Last year on Boxing Day I made the snap decision to record one second every day for a year. It made me think of Noah Kalina at the time.
It’s amazing to see my year in this way. It makes me happy to remember all the things I got up to; my memory is terrible and I wish I’d done this before now. I also could have used completely different clips to show a very different year. I forgot to record a lot and had to fill in the gaps as best I could but I’m impressed how well it came together.
It’s surprising how such short clips can tell such a story and throw me back into the moment. Can you imagine having one of these for every year you’d been alive? Every year of your parents’ lives?
I use the free version of 1SE on iPhone (the limitations are perfect for my purposes but I would like to remove their branding), which makes this all simple and automatic. The only difficult part is remembering to film one second every day (at least), however you can paper the gaps with images and live photos.
Seeing them at the end of a year has rejuvenated my interest and I’ve been consciously making short videos, ready for next year’s compilation.
In this blog post I will explain how to make Photographic Cyanotype Prints my way. This is a super easy process and technique, but – like many things – can take a while to master. I’ve certainly made (and continue to make) lots of mistakes. I also continue to discover little tricks and new ways of working, so I thought I’d start to share what I learn.
What you’ll need
Paper (200gsm and greater)
Brush / sponge
Sunlight / UV light
Dark cupboard / box
Other Tools and Supplies
Hydrogen Peroxide (first-aid-kit-grade for cuts)
Water-tight trays (I often use cheap seed planters)
Timer (phone or watch or whatever)
Prepare the Chemicals and Paper for Cyanotypes
Do all of this out of direct light, ideally in the darkest place you can still see to work.
Mix the cyanotype chemicals as per the instructions, whether that’s mixing liquids at 1:1 or measuring powders and adding water and so on. Keep these in very subdued lighting. I tend to mix up about 10ml total if I’m only coating 3 or 4 pieces of paper. I limit to this because I like to keep an eye on how well a batch works but also my dark drying areas are limited.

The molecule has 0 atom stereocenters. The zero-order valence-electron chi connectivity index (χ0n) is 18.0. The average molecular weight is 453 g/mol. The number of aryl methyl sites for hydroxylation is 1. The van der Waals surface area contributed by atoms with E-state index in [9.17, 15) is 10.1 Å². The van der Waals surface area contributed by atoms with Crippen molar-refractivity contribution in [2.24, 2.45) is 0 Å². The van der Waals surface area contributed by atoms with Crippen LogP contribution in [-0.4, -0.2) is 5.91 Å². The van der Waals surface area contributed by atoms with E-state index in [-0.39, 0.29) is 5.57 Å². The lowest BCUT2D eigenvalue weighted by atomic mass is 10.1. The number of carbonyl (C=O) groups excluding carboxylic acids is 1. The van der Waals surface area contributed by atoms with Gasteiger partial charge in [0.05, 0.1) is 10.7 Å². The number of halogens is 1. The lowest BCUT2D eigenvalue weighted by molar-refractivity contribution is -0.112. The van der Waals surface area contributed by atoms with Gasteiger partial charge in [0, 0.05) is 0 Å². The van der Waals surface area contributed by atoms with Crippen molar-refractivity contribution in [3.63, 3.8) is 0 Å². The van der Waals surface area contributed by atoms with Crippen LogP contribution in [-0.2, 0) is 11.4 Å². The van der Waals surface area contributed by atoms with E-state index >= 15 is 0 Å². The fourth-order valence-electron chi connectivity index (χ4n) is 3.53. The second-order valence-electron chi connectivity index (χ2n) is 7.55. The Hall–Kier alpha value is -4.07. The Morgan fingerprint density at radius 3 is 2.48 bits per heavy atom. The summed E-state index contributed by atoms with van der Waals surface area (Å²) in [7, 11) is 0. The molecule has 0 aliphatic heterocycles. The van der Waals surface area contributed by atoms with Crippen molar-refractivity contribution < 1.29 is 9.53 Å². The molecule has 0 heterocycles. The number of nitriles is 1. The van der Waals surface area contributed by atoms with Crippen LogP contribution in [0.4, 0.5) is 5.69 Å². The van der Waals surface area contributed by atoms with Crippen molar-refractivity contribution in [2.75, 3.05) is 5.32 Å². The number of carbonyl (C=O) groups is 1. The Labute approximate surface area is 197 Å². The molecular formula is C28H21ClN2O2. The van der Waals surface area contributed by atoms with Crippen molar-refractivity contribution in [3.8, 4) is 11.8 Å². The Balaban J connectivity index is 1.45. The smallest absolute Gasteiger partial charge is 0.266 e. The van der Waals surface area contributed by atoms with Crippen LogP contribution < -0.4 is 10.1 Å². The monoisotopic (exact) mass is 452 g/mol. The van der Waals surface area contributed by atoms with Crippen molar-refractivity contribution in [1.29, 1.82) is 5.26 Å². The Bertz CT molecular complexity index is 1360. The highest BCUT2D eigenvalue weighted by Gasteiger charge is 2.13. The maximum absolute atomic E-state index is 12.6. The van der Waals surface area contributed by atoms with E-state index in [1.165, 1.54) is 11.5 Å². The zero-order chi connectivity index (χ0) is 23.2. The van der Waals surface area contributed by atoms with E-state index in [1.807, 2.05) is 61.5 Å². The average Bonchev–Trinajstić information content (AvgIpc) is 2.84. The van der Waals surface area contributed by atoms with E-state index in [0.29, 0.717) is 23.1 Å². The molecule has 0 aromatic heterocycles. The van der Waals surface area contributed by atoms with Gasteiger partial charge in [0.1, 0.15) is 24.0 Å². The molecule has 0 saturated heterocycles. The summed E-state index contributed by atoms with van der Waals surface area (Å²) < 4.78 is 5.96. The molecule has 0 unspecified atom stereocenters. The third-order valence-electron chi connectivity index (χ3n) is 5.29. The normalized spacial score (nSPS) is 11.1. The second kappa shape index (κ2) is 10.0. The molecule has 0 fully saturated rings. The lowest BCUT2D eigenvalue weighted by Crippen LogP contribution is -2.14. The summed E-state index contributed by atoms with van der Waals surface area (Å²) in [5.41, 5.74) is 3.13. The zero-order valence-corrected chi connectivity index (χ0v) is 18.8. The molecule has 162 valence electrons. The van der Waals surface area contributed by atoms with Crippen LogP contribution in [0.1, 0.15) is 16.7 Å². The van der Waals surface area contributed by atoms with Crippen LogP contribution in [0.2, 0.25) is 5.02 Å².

Next paint the yellow chemical mixture onto your paper. How you do this is up to you, sometimes I use tape for borders, sometimes I like it messy, sometimes I use a sponge for smooth, sometimes I use a wall paintbrush for jagged edges. You should try to keep the application even with no darker pools. I also aim to use the minimum liquid but still get complete and even coverage.
With that done, get the paper into somewhere dark and leave to dry. It will probably try to curl up, but that’s fine. Leave for minimum an hour, but longer is better so it’s properly dried. Sometimes I will be impatient and wait til it’s touch-dry but think I get better results when I leave overnight.
Create a Transparency for Photographic Cyanotype Prints
While the paper dries, it’s time to make your transparency.
With your chosen image, make it black and white (grayscale) and invert the colours. I use Photoshop, but you can do this with lots of free software including online.
Now print it onto your acetate sheet. I’ve printed on the wrong (shiny) side before and the sides are similar, but you should be printing on the side that has a bit more texture. To me, it feels slightly dusty.
Make the Exposure
Now it’s time to grab your dried cyanotype paper, acetate, glass and clips. Put the acetate on top of the paper the correct way round and clip the glass on top so it’s all held together and aligned nicely.
The exposure length will be a blog post in its own right, but give it a go. In sunlight try 8 minutes. Under UV light, maybe 30 minutes. I’d recommend trial and error and making a step test.
The print will turn a blue-brown colour and the image might disappear or look odd at the end of this stage.
Wash and Dry the Cyanotype Print
I’ve tried a few methods of both washing and drying and what follows is my current preferred method:
First I set up a tray slightly larger than the print and half-filled with water.
Then I slip the print in so it is immediately fully covered in water.
Next, I let it sit for a minute or so.
I lift and drop one end of the tray so that it waves. At this stage you should see yellow chemicals coming from the print. The game now is to move all this yellow away and leave a clean (blue and white) print (the documentation recommends 5+ minutes).
Once no more yellow, I slip into a second tray that is water with a tiny dash of hydrogen peroxide. I’m trying to use the minimum possible where I still see the blue going from slightly pastel to a deep sea blue before my eyes. This takes a few seconds, maybe 30 tops.
Lastly I like to take out, then place onto industrial-type paper towels on both sides, removing all the surface water.
Finally I leave to fully dry for hours or usually overnight.